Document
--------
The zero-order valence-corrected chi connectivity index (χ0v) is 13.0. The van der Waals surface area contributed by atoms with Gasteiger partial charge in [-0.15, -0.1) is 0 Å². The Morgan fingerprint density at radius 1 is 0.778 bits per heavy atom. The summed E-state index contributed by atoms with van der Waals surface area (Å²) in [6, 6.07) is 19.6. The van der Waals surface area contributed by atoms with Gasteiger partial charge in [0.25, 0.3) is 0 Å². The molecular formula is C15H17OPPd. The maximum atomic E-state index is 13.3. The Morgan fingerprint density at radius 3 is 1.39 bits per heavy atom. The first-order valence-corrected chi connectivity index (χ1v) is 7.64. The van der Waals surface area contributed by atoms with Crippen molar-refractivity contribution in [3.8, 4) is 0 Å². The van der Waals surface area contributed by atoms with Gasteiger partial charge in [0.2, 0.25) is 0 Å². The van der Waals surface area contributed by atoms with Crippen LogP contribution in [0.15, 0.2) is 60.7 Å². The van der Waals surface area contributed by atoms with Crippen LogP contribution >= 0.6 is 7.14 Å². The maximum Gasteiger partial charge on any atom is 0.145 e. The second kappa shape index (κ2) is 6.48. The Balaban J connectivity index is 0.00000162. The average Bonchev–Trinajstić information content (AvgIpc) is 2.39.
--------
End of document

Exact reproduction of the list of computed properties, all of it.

The zero-order valence-corrected chi connectivity index (χ0v) is 13.0. The van der Waals surface area contributed by atoms with Gasteiger partial charge in [-0.15, -0.1) is 0 Å². The Morgan fingerprint density at radius 1 is 0.778 bits per heavy atom. The summed E-state index contributed by atoms with van der Waals surface area (Å²) in [6, 6.07) is 19.6. The van der Waals surface area contributed by atoms with Gasteiger partial charge in [0.25, 0.3) is 0 Å². The molecular formula is C15H17OPPd. The maximum atomic E-state index is 13.3. The Morgan fingerprint density at radius 3 is 1.39 bits per heavy atom. The first-order valence-corrected chi connectivity index (χ1v) is 7.64. The van der Waals surface area contributed by atoms with Crippen molar-refractivity contribution in [3.8, 4) is 0 Å². The van der Waals surface area contributed by atoms with Gasteiger partial charge in [0.2, 0.25) is 0 Å². The van der Waals surface area contributed by atoms with Crippen LogP contribution in [0.15, 0.2) is 60.7 Å². The van der Waals surface area contributed by atoms with Crippen LogP contribution >= 0.6 is 7.14 Å². The maximum Gasteiger partial charge on any atom is 0.145 e. The second kappa shape index (κ2) is 6.48. The Balaban J connectivity index is 0.00000162. The average Bonchev–Trinajstić information content (AvgIpc) is 2.39.